Waiting for my truck's oil to be changed I decided to read something different.
(I should have picked up a hunting or a car magazine, but then I might not have had this column.)
There on the pages of People magazine was Paris Hilton.
The surprise wasn't that her picture was on those glossy pages, nor was it what she was wearing or who she was last seen with, it was came out of her mouth.
"I've accomplished so much," the 25-year-old was quoted as saying.
Granted, this statement was pulled out of context by the picture caption writer, still it dumfounded me, coming from the granddaughter of Conrad Hilton, hotelier extraordinaire, son of immigrant parents and keeper of the American dream.
But maybe I am jaded.
We certainly are not all born with the same talents and do not run into, choose or make the same opportunities.
Not long after Paris patted her own back, her name was splashed on the news for a dubious accomplishment that crosses all age, gender and financial barriers:
Getting to take a field sobriety test for a policeman.
Conceivably, with all the money Paris has, she could have taken a limo from the club instead of getting in her own vehicle and subsequently be pulled over for driving under the influence.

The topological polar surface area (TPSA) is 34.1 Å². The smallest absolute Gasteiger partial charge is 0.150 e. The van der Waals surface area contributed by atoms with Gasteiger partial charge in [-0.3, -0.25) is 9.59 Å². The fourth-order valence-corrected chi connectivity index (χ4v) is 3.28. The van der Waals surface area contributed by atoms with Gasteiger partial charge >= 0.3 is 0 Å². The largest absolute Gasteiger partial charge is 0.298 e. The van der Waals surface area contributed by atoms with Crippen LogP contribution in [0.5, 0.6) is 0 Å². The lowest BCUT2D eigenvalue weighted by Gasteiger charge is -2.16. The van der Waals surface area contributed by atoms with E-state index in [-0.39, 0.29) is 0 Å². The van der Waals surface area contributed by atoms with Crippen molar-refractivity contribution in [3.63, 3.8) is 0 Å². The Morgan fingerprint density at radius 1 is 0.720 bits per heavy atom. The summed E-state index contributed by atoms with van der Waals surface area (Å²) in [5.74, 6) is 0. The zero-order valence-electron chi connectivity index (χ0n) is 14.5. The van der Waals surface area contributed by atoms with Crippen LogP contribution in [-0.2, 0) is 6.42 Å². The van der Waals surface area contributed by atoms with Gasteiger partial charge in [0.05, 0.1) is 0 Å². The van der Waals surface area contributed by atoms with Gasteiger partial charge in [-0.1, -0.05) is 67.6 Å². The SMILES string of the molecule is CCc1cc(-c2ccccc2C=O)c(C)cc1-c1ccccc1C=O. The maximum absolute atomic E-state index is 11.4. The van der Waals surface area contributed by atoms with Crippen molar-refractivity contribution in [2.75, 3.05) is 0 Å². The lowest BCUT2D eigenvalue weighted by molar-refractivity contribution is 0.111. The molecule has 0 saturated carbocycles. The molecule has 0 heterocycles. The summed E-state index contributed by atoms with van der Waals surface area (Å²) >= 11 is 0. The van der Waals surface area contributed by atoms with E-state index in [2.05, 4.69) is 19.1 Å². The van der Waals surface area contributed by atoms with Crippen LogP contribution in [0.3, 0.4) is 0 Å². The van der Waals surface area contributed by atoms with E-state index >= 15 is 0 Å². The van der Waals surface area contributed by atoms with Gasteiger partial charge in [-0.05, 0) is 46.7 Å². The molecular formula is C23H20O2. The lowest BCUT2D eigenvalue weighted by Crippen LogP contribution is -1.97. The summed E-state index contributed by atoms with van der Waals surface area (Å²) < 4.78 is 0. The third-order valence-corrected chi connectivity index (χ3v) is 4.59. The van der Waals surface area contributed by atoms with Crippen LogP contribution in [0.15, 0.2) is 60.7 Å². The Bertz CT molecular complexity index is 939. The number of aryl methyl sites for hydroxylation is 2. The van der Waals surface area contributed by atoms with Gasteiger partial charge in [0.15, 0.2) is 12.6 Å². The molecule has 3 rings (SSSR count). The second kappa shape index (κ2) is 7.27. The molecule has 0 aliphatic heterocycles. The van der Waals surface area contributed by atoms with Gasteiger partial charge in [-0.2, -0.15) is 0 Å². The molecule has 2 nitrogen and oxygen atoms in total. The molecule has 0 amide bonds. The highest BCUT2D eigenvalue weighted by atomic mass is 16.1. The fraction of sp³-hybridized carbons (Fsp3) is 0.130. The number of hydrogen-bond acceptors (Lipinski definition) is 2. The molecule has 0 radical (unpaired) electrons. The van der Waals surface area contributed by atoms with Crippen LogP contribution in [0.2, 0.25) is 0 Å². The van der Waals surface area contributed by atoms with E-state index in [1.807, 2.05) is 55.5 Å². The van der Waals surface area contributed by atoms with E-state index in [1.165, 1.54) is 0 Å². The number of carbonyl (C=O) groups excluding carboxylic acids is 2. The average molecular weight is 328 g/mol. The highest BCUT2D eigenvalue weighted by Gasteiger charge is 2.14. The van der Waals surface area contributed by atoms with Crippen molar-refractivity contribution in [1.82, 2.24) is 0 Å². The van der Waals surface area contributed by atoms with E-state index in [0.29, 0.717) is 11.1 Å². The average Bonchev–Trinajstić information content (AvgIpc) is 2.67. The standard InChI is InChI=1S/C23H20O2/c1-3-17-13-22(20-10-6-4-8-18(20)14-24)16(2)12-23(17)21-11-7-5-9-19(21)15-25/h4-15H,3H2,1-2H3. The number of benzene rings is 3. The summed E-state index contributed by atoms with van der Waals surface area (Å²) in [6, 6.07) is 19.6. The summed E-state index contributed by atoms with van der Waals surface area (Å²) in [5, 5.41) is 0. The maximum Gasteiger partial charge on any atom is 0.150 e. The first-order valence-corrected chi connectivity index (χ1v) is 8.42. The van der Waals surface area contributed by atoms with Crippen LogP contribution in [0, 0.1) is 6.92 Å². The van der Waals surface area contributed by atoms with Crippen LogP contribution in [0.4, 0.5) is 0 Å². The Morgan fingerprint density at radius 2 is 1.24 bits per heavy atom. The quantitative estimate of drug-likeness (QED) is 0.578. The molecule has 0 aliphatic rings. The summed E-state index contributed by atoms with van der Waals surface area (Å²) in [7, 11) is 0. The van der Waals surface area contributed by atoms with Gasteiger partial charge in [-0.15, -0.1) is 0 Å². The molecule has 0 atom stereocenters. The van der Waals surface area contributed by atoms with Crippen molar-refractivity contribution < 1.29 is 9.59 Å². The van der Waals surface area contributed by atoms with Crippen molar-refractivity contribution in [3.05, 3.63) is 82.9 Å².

Before I am told that my Paris-dissing might leave me with a permanently false sense of accomplishment that could also be indicative of low self-esteem, I must say that like life, accomplishment is a matter of perspective.
Glued to a page of my school scrapbook is the first English award I won in eighth grade. Important only to me.
Some accomplishments have been important to many people.
In 1969, men walked on the moon.
Twenty years ago I heard someone quote Conrad Hilton as saying Hilton would build the first hotel on the moon.
Some important accomplishments are yet hoped for:
In my lifetime I think there will be a woman president and a black president of the United States. The debate is only which one will be first. Journalist T.R. Reid mentioned Arizona governor Janet Napolitano as a candidate six or more years down the road.
Others hit closer to daily life:
The recent story of Susan Crimm, the local teen who was shot by her boyfriend and is now paralyzed from breastline down.
"As each day passes, I look for more reasons to keep going and find a new mission in life," Crimm said in an August interview for the Payson Roundup newspaper.
"This is kind of my second chance at life. I can make the best of it or I can let it get the best of me," she said.
I wonder, should the way in which another person meets a horrific adversity limit another's sense of accomplishment for their own meeting of life's little challenges?
I think accomplishments should, and do inspire us to be better human beings, and right now, I am grateful I can get out of bed in the morning and put one foot in front of the other.